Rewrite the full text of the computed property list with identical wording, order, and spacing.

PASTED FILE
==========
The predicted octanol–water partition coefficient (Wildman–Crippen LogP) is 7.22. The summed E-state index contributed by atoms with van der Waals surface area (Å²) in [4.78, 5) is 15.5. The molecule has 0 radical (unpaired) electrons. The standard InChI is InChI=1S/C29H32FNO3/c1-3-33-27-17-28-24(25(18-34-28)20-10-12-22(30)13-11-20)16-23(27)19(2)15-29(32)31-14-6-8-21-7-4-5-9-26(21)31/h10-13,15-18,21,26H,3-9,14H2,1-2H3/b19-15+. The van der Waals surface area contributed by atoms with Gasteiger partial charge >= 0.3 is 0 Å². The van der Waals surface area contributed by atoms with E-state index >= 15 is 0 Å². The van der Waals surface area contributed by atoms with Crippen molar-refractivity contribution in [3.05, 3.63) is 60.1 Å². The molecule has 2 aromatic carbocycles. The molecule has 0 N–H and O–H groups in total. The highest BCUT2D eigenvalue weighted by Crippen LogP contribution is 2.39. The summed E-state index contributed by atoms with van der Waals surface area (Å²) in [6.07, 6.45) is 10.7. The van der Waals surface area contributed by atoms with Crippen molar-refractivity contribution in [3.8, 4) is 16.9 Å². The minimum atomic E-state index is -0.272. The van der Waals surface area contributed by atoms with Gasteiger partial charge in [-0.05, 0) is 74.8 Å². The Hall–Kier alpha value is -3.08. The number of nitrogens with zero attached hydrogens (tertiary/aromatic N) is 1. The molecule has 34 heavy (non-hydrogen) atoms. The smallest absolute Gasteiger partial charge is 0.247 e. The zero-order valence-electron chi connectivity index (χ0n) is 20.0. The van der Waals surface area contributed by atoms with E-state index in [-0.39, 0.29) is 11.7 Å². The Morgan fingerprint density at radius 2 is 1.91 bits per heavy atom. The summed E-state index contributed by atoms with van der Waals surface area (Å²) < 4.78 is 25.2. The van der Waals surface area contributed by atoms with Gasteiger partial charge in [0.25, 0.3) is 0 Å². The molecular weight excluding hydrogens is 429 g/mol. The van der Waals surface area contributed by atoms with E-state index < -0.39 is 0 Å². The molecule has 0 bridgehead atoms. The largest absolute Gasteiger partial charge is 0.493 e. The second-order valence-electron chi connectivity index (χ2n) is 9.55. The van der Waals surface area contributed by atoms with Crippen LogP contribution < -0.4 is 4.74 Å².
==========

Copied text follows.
The predicted octanol–water partition coefficient (Wildman–Crippen LogP) is 7.22. The summed E-state index contributed by atoms with van der Waals surface area (Å²) in [4.78, 5) is 15.5. The molecule has 0 radical (unpaired) electrons. The standard InChI is InChI=1S/C29H32FNO3/c1-3-33-27-17-28-24(25(18-34-28)20-10-12-22(30)13-11-20)16-23(27)19(2)15-29(32)31-14-6-8-21-7-4-5-9-26(21)31/h10-13,15-18,21,26H,3-9,14H2,1-2H3/b19-15+. The van der Waals surface area contributed by atoms with Gasteiger partial charge >= 0.3 is 0 Å². The van der Waals surface area contributed by atoms with E-state index >= 15 is 0 Å². The van der Waals surface area contributed by atoms with Crippen molar-refractivity contribution in [3.05, 3.63) is 60.1 Å². The molecule has 2 aromatic carbocycles. The molecule has 0 N–H and O–H groups in total. The highest BCUT2D eigenvalue weighted by Crippen LogP contribution is 2.39. The summed E-state index contributed by atoms with van der Waals surface area (Å²) in [6.07, 6.45) is 10.7. The van der Waals surface area contributed by atoms with Crippen molar-refractivity contribution in [3.8, 4) is 16.9 Å². The minimum atomic E-state index is -0.272. The van der Waals surface area contributed by atoms with Gasteiger partial charge in [-0.05, 0) is 74.8 Å². The Hall–Kier alpha value is -3.08. The number of nitrogens with zero attached hydrogens (tertiary/aromatic N) is 1. The molecule has 34 heavy (non-hydrogen) atoms. The smallest absolute Gasteiger partial charge is 0.247 e. The zero-order valence-electron chi connectivity index (χ0n) is 20.0. The van der Waals surface area contributed by atoms with E-state index in [-0.39, 0.29) is 11.7 Å². The Morgan fingerprint density at radius 2 is 1.91 bits per heavy atom. The summed E-state index contributed by atoms with van der Waals surface area (Å²) < 4.78 is 25.2. The van der Waals surface area contributed by atoms with Gasteiger partial charge in [0.25, 0.3) is 0 Å². The molecular weight excluding hydrogens is 429 g/mol. The van der Waals surface area contributed by atoms with E-state index < -0.39 is 0 Å². The molecule has 0 bridgehead atoms. The largest absolute Gasteiger partial charge is 0.493 e. The second-order valence-electron chi connectivity index (χ2n) is 9.55. The van der Waals surface area contributed by atoms with Crippen LogP contribution < -0.4 is 4.74 Å².